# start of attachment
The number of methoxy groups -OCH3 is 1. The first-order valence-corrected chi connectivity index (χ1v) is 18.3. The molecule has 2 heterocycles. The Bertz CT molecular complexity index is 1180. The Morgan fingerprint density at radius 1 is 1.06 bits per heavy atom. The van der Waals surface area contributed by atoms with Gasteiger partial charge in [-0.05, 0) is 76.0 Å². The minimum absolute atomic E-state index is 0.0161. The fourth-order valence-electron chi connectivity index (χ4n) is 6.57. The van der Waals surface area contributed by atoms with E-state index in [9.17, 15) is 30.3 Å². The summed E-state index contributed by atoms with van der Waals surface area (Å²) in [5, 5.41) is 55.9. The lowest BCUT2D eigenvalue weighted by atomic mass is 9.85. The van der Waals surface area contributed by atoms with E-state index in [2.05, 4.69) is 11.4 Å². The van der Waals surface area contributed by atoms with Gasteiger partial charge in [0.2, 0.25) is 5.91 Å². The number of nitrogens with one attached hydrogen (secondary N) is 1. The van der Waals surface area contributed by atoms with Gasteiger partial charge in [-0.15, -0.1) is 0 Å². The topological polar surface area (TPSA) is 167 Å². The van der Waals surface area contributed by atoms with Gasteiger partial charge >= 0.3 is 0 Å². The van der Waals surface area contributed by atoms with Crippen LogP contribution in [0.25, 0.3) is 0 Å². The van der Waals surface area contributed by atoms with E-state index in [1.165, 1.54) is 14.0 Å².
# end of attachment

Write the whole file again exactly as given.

The number of methoxy groups -OCH3 is 1. The first-order valence-corrected chi connectivity index (χ1v) is 18.3. The molecule has 2 heterocycles. The Bertz CT molecular complexity index is 1180. The Morgan fingerprint density at radius 1 is 1.06 bits per heavy atom. The van der Waals surface area contributed by atoms with Gasteiger partial charge in [-0.05, 0) is 76.0 Å². The minimum absolute atomic E-state index is 0.0161. The fourth-order valence-electron chi connectivity index (χ4n) is 6.57. The van der Waals surface area contributed by atoms with E-state index in [9.17, 15) is 30.3 Å². The summed E-state index contributed by atoms with van der Waals surface area (Å²) in [5, 5.41) is 55.9. The lowest BCUT2D eigenvalue weighted by atomic mass is 9.85. The van der Waals surface area contributed by atoms with E-state index in [2.05, 4.69) is 11.4 Å². The van der Waals surface area contributed by atoms with Gasteiger partial charge in [0.2, 0.25) is 5.91 Å². The number of nitrogens with one attached hydrogen (secondary N) is 1. The van der Waals surface area contributed by atoms with Gasteiger partial charge in [-0.15, -0.1) is 0 Å². The topological polar surface area (TPSA) is 167 Å². The van der Waals surface area contributed by atoms with Gasteiger partial charge >= 0.3 is 0 Å². The van der Waals surface area contributed by atoms with Crippen LogP contribution in [0.25, 0.3) is 0 Å². The van der Waals surface area contributed by atoms with E-state index in [1.165, 1.54) is 14.0 Å².